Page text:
Space Needle-sized asteroid heading for Earth in close flyby

With a length estimated between 77-170 meters, 2017 WN13 would be at minimum longer than 6 T-Rexes or 13 Asian elephants in length.

An asteroid is seen orbiting around Earth in this artistic rendering. (photo credit: PIXABAY)
An asteroid is seen orbiting around Earth in this artistic rendering.
(photo credit: PIXABAY)

A large asteroid nearly the size of Seattle's famous Space Needle is heading for Earth on Monday, though it will likely fly past us harmlessly, according to NASA's asteroid tracker.

How big is 2017 WN13? 

Designated 2017 WN13, this asteroid is estimated to be between 77 meters and 170 m. in diameter. For comparison, scientists estimate that a Tyrannosaurus Rex, the infamous "king" of the dinosaurs, grew to around 12.4 meters, meaning at minimum, this asteroid would be longer than six of them. For a more contemporary comparison, an Asian elephant can grow to an average of six meters, meaning 2017 WN13 would be at least 13 of them long.

At maximum length, however, it would surpass the 169-meter-high Washington Monument and would almost approach the Space Needle in length.

How fast is it?

Flying at an estimated speed of 19.5 km. per second, 2017 WN13 is an Apollo-class asteroid, meaning its orbit around the Sun will cross Earth's. However, it is not likely that it will strike the planet, with NASA calculating it to pass the Earth at a distance of over two million km. For comparison, the Moon orbits the Earth at a distance of roughly 384,000 km, so this is more than five times as far. However, on a cosmic scale, the flyby is still very close.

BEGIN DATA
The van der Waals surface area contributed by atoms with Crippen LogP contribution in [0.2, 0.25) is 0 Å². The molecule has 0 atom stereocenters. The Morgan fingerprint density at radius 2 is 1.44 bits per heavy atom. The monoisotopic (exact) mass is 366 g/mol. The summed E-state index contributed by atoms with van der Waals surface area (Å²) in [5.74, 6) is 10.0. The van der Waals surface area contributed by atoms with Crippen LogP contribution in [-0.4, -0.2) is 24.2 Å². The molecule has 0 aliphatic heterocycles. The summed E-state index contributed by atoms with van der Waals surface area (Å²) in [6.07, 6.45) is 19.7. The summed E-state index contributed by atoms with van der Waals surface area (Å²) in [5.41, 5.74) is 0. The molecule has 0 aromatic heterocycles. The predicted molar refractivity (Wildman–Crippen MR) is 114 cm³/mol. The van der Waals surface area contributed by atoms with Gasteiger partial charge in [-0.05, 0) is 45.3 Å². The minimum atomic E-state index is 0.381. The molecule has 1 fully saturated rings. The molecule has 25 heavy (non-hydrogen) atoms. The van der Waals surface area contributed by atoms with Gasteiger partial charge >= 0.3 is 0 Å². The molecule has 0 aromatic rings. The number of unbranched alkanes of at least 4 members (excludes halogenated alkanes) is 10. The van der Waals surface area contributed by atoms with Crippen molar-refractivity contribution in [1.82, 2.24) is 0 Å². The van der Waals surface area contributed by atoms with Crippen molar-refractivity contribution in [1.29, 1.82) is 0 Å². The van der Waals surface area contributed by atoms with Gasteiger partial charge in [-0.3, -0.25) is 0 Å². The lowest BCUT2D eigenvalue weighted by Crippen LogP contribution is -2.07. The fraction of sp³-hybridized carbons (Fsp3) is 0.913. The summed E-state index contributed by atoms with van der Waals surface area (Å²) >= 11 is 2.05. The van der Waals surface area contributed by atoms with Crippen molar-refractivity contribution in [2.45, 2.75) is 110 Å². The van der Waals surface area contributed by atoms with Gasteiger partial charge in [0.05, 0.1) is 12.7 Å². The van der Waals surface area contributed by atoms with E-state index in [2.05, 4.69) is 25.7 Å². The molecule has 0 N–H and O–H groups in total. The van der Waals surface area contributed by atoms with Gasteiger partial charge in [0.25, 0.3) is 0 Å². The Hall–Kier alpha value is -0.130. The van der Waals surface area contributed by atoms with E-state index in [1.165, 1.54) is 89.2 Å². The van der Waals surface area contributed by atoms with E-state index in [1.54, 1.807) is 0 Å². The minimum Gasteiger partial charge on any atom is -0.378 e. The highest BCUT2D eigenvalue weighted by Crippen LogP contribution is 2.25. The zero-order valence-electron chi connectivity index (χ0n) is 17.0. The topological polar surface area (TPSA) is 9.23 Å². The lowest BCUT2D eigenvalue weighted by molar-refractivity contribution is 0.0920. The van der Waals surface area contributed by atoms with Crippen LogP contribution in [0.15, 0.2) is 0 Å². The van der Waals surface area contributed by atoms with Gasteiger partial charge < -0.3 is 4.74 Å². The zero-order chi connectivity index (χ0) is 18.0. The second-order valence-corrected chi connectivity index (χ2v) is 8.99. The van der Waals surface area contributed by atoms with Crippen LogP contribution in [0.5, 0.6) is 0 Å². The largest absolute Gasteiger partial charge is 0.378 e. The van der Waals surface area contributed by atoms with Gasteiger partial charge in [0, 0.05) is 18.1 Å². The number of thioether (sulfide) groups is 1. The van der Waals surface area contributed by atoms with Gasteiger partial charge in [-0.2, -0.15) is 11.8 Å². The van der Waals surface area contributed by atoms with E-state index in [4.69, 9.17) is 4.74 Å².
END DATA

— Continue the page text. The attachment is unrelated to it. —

This lines up with previous predictions by NASA, which have estimated that the Earth will be free of risk from major asteroid impacts for the next century. 

 An asteroid is seen heading towards the planet in this artistic rendition. (credit: PIXABAY) An asteroid is seen heading towards the planet in this artistic rendition. (credit: PIXABAY)

There is currently no readily available way to stop asteroids from hitting us.

How bad could it be?

According to research from the Davidson Institute of Science, the educational arm of Israel's Weizmann Institute of Science, an asteroid over 140 meters in diameter would release an amount of energy at least a thousand times greater than that released by the first atomic bomb if it impacted Earth.

Something even larger — over 300 meters wide like the asteroid Apophis — could destroy an entire continent. An asteroid over a kilometer in width — like 138971 (2001 CB21), which flew past the Earth in early March — could trigger a worldwide cataclysm.

Thankfully an impact isn't likely to happen, but it isn't impossible. After all, just last month, asteroid 2022 EB5 impacted the planet just two hours after its discovery.

Luckily, however, this asteroid was very small, just about half the size of an average male giraffe, so it didn't cause any damage.

But even small asteroids, like the previously most recent one to impact Earth when a 17-20 meter asteroid exploded over Chelyabinsk, Russia in 2013, can still cause damage. While the impact itself wasn't severe, the shockwave caused thousands of windows to shatter and saw many injured and in need of medical attention due to the shattered glass.

Asteroids are some of the most numerous kinds of objects in the solar system, where over 1,113,000 are known to exist, according to NASA, but those are just the ones definitively identified, with experts always finding more.